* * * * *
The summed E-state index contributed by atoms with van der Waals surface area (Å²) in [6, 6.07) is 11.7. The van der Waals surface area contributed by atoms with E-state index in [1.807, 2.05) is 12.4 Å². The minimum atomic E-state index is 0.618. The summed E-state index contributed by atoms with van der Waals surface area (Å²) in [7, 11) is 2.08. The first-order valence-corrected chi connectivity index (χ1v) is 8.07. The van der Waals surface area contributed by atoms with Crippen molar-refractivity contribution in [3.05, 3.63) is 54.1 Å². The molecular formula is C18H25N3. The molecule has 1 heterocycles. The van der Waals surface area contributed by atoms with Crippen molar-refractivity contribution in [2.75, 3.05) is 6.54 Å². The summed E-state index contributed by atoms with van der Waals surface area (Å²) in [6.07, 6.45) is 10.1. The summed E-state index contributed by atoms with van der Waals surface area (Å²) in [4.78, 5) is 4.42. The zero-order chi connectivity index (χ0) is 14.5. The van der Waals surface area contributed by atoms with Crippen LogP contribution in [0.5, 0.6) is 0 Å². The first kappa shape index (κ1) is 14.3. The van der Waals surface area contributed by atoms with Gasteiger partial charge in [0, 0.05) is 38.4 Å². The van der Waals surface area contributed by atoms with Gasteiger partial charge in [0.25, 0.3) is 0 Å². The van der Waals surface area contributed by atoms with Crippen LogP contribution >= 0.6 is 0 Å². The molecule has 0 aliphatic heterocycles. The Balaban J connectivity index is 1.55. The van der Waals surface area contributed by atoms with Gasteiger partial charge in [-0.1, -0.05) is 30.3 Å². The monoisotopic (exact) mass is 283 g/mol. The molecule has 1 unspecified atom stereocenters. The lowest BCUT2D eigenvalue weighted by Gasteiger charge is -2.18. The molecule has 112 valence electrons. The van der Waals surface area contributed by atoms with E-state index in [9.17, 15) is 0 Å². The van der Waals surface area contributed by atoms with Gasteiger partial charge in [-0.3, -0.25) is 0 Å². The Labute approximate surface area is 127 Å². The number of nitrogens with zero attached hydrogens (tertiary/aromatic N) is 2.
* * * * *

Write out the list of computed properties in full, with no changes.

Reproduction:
The summed E-state index contributed by atoms with van der Waals surface area (Å²) in [6, 6.07) is 11.7. The van der Waals surface area contributed by atoms with E-state index in [1.807, 2.05) is 12.4 Å². The minimum atomic E-state index is 0.618. The summed E-state index contributed by atoms with van der Waals surface area (Å²) in [7, 11) is 2.08. The first-order valence-corrected chi connectivity index (χ1v) is 8.07. The van der Waals surface area contributed by atoms with Crippen molar-refractivity contribution in [3.05, 3.63) is 54.1 Å². The molecular formula is C18H25N3. The molecule has 1 heterocycles. The van der Waals surface area contributed by atoms with Crippen molar-refractivity contribution in [2.75, 3.05) is 6.54 Å². The summed E-state index contributed by atoms with van der Waals surface area (Å²) in [6.07, 6.45) is 10.1. The summed E-state index contributed by atoms with van der Waals surface area (Å²) in [4.78, 5) is 4.42. The zero-order chi connectivity index (χ0) is 14.5. The van der Waals surface area contributed by atoms with Crippen LogP contribution in [0.5, 0.6) is 0 Å². The first kappa shape index (κ1) is 14.3. The van der Waals surface area contributed by atoms with Gasteiger partial charge in [0, 0.05) is 38.4 Å². The van der Waals surface area contributed by atoms with Gasteiger partial charge in [0.25, 0.3) is 0 Å². The van der Waals surface area contributed by atoms with Crippen LogP contribution >= 0.6 is 0 Å². The molecule has 0 aliphatic heterocycles. The Balaban J connectivity index is 1.55. The van der Waals surface area contributed by atoms with Gasteiger partial charge in [-0.1, -0.05) is 30.3 Å². The monoisotopic (exact) mass is 283 g/mol. The molecule has 1 unspecified atom stereocenters. The lowest BCUT2D eigenvalue weighted by Gasteiger charge is -2.18. The molecule has 112 valence electrons. The van der Waals surface area contributed by atoms with E-state index in [9.17, 15) is 0 Å². The van der Waals surface area contributed by atoms with Gasteiger partial charge in [-0.3, -0.25) is 0 Å². The Labute approximate surface area is 127 Å². The number of nitrogens with zero attached hydrogens (tertiary/aromatic N) is 2.